Roasted Garbanzo Beans

Garbanzo beans are my favorite legumes- I like them mashed into hummus, fried into falafel, and lightly dressed with oil and vinegar. I tried fried garbanzo beans earlier this year at Levant and was smitten at first bite. Alas, I hate frying food so I’ve been on the hunt for an alternative.

I found a recipe on Chow.com for Spicy Oven Roasted Garbanzo Beans that I tested the first timeI made these. The chickpeas didn’t get as crunchy as I wanted so I had to stick them back in the oven. I used too much oil the first time and that didn’t help the sogginess. The flavor was great so I kept at it. I finally achieved success!

I’m not good with giving exact instructions but here’s roughly what I do:

Oven: 400 degrees F
1 can garbanzo beans- drain, rinse, and pat very dry
Scant tablespoon of olive oil
Spices- you can use cumin, chili powder, cayenne pepper, salt, or whatever you like

Mix the very dry garbanzos with the oil and spices until the beans are well coated. Put them on a cookie sheet and stick them in the oven, checking on them after 25 minutes. Shake the pan periodically so they don’t get too brown on one side. You might need to cook them up to 50 minutes or so depending on your oven.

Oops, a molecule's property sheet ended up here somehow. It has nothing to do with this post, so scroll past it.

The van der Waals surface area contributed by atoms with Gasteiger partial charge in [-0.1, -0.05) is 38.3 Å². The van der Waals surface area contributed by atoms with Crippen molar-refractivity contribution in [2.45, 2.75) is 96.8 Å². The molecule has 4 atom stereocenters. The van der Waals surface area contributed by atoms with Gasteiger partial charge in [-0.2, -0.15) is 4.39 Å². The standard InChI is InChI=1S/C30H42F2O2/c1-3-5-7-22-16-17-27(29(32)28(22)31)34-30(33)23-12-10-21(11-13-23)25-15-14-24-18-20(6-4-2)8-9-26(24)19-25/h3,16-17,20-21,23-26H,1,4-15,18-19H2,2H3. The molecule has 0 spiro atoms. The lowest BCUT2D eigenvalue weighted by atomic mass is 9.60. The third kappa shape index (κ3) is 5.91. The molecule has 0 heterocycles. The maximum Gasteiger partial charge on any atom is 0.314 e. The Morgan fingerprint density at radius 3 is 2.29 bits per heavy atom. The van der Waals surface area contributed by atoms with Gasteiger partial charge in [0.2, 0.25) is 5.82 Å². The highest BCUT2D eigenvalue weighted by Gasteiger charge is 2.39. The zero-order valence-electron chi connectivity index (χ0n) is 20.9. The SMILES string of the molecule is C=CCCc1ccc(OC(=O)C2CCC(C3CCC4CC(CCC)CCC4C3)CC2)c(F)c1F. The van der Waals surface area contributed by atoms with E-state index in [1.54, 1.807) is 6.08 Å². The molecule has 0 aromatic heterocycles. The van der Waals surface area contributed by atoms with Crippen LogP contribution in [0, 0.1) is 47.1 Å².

Best to let them cool completely before storing in a container. Once they loose their crunchiness they’re very tasty added to salads or stir fries.

What’s your favorite bean/ legume recipe?

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Easter Candy!

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Ever year it gets harder to find my favorite Easter candy, the hard shelled, pastel colored marshmallow eggs that are pure sugary bliss. Fred’s and Safeway have failed me so far this year.

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Some years we had coconut nests in our Easter baskets. The jelly beans in the middle were the best part.

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Speaking of jelly beans, the purple ones are my favorite flavor, followed by the pink ones. White and orange jelly beans are pretty good, and the yellow ones are tolerable. I don’t really like the black licorice ones and I can’t stand the green ones.

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I remember getting pretty sugar eggs in my basket once or twice. Sadly, I just wanted to eat the colored decoration on them rather than enjoy their delicate beauty.

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I’ve always been fond of chocolate anything, so a chocolate bunny was a treat. The proper method was to start by biting the ears. These days I prefer dark chocolate but I didn’t as a child.

What was favorite Easter candy as a kid? Have your tastes changed? And what’s your favorite jelly bean flavor?